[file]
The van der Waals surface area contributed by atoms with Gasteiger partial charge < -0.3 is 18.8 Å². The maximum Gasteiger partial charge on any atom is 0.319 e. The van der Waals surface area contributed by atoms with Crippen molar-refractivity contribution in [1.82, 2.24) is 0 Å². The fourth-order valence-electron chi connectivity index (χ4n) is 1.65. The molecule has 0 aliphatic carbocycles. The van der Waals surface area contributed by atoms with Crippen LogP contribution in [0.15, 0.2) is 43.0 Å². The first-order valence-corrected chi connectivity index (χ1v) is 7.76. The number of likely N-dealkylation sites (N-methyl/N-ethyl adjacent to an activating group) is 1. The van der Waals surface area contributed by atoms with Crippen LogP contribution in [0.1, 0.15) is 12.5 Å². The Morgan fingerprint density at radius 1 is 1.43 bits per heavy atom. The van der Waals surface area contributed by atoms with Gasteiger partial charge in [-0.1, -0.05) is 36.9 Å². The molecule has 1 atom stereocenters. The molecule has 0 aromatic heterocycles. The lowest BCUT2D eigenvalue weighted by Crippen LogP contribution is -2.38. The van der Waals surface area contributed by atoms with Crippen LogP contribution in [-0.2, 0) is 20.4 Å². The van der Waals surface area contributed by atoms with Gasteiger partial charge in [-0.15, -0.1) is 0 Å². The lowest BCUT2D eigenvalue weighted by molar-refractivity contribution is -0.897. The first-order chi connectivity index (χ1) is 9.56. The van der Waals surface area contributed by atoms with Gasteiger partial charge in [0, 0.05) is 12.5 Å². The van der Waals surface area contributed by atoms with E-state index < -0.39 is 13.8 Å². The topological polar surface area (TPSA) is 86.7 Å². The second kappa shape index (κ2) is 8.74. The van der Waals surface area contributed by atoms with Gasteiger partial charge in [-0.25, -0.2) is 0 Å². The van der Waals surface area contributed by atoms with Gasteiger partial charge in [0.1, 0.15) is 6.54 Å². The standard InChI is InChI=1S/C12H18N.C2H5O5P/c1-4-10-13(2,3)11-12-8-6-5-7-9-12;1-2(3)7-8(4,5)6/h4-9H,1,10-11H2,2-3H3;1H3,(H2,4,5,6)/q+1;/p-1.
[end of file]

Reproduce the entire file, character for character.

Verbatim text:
The van der Waals surface area contributed by atoms with Gasteiger partial charge < -0.3 is 18.8 Å². The maximum Gasteiger partial charge on any atom is 0.319 e. The van der Waals surface area contributed by atoms with Crippen molar-refractivity contribution in [1.82, 2.24) is 0 Å². The fourth-order valence-electron chi connectivity index (χ4n) is 1.65. The molecule has 0 aliphatic carbocycles. The van der Waals surface area contributed by atoms with Crippen LogP contribution in [0.15, 0.2) is 43.0 Å². The first-order valence-corrected chi connectivity index (χ1v) is 7.76. The number of likely N-dealkylation sites (N-methyl/N-ethyl adjacent to an activating group) is 1. The van der Waals surface area contributed by atoms with Crippen LogP contribution in [0.1, 0.15) is 12.5 Å². The Morgan fingerprint density at radius 1 is 1.43 bits per heavy atom. The van der Waals surface area contributed by atoms with Gasteiger partial charge in [-0.1, -0.05) is 36.9 Å². The molecule has 1 atom stereocenters. The molecule has 0 aromatic heterocycles. The lowest BCUT2D eigenvalue weighted by Crippen LogP contribution is -2.38. The van der Waals surface area contributed by atoms with Crippen LogP contribution in [-0.2, 0) is 20.4 Å². The van der Waals surface area contributed by atoms with Gasteiger partial charge in [-0.15, -0.1) is 0 Å². The lowest BCUT2D eigenvalue weighted by molar-refractivity contribution is -0.897. The first-order chi connectivity index (χ1) is 9.56. The van der Waals surface area contributed by atoms with Gasteiger partial charge in [0, 0.05) is 12.5 Å². The van der Waals surface area contributed by atoms with E-state index < -0.39 is 13.8 Å². The topological polar surface area (TPSA) is 86.7 Å². The second kappa shape index (κ2) is 8.74. The van der Waals surface area contributed by atoms with Gasteiger partial charge in [-0.25, -0.2) is 0 Å². The van der Waals surface area contributed by atoms with Gasteiger partial charge in [0.1, 0.15) is 6.54 Å². The standard InChI is InChI=1S/C12H18N.C2H5O5P/c1-4-10-13(2,3)11-12-8-6-5-7-9-12;1-2(3)7-8(4,5)6/h4-9H,1,10-11H2,2-3H3;1H3,(H2,4,5,6)/q+1;/p-1.